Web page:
PULP: Working with John Feldmann again on the new record, what’s something that you missed about having him work on your upcoming songs? And would you say that there’s been something new about the process this time around compared to all the previous times he’s worked on your albums?
JEPH: Yes, I love Feldmann. I’ve really grown up over the last 20 years and he’s deffo been like a family member to me. In this record, it was more evident than ever before, coming back to record with him felt very natural and easy. Creativity was fluid and open with everyone, like spilling oil on glass. Not sure what or where it will take us but we all were seated together and not worried about the outcome.
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PULP: The album seems to draw some inspiration from literature, looking at the tracklist and listening to the opening track which you had just released. Do you consider ‘Heartwork’ a concept album? Did you intentionally write the record around, perhaps a certain theme, or was this just how the album ended up coming together? Is there anything that maybe changed with how the band would usually write, compared to how you approached making music in the past?
JEPH: Not a concept album but Ka is a wheel, my friend. And this record does have a lot of literary influences. There was less stress put on the record as a whole as there was for just trying to write songs that really rock. We did three different writing and recording sessions between tours which is very different for us. “Paradise Lost, a poem by John Milton” is technically over a year old because it was from the first recording session. I really enjoyed this way of writing and recording, it all felt very free and open.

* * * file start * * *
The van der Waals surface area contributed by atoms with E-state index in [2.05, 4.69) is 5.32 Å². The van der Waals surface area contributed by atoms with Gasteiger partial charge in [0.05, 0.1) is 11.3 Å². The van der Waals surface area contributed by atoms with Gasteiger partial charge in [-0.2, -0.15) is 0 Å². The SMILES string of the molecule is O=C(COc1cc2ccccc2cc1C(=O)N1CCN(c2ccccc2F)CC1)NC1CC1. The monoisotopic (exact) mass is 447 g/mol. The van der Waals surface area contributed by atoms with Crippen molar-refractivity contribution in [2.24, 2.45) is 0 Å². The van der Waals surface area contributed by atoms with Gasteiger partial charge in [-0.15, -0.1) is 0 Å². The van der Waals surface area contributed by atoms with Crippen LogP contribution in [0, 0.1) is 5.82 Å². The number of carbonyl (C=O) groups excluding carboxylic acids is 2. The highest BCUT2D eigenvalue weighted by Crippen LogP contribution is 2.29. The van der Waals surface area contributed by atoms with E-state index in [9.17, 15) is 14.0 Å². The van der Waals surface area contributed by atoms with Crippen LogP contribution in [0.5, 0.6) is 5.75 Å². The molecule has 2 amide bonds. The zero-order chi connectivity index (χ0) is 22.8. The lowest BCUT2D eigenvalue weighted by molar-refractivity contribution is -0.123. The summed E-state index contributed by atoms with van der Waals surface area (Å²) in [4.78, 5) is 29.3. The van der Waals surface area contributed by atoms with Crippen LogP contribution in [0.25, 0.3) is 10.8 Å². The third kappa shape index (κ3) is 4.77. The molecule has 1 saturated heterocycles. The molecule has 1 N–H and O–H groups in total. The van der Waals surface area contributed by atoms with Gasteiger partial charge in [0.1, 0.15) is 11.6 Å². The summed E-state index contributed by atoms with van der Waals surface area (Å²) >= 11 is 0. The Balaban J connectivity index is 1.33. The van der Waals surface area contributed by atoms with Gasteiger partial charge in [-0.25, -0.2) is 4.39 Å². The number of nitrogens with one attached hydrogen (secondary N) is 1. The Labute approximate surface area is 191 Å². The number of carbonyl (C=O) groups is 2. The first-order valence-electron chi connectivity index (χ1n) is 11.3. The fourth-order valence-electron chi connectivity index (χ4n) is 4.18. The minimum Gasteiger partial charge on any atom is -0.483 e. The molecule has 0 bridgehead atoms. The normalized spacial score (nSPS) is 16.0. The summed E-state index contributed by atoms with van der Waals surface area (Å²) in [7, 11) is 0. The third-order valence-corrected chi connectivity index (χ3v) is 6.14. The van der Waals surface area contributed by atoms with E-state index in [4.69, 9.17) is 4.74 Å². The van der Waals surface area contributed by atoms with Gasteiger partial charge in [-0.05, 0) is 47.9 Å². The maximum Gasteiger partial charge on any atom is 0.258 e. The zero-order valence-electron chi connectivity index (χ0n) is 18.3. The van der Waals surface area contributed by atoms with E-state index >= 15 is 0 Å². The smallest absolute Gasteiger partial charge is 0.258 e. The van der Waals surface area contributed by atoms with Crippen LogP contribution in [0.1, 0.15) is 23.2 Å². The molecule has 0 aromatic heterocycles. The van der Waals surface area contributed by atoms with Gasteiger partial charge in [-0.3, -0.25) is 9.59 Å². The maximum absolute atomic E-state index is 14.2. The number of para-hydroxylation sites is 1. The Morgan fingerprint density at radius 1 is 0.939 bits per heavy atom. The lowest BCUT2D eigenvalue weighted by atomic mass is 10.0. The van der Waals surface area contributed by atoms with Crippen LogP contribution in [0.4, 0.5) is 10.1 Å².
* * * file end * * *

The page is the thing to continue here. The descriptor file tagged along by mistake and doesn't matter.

PULP: Another thing about the upcoming album is the interesting collaborations that you had. Can you take us through the conversations you had as a band when you were thinking and talking about having these collaborators on the album? How did you decide who to have on the record
JEPH: We’ve never really had the options as much in the past. We did “Under Pressure” with My Chemical Romance, had Sean from Coalesce sing on “Sound Effects and Over Dramatics” to name a few but this time we wanted to have a little more fun. It was simple, really, we had an open verse and outro for “Blow Me” and wanted to have someone come sing on it, we hit up Jason Butler from fever 333. He came over to John’s and wrote a part and just screamed it out within an hour. Very tasty. So we asked Travis Barker, Mark Hoppus from Blink-182 to come jam and then Caleb Shomo from Beartooth to add a verse and outro for another jam.
PULP: 20 Years of The Used! Is this something that you find yourselves reflecting on, if at all? Creatively, with a brand new The Used album coming out soon, what’s different about the band now compared to the band that you have been now with eight albums under your belt?
JEPH: Yes, 20 years as a touring band is wild. I feel more solid and positive about The Used now in 2020 than I ever have been before. So much love and positivity for everyone we’ve met along this epic journey. Gratitude really is everything—once you lose it you lose everything. PULP
Special thanks to Secret Signals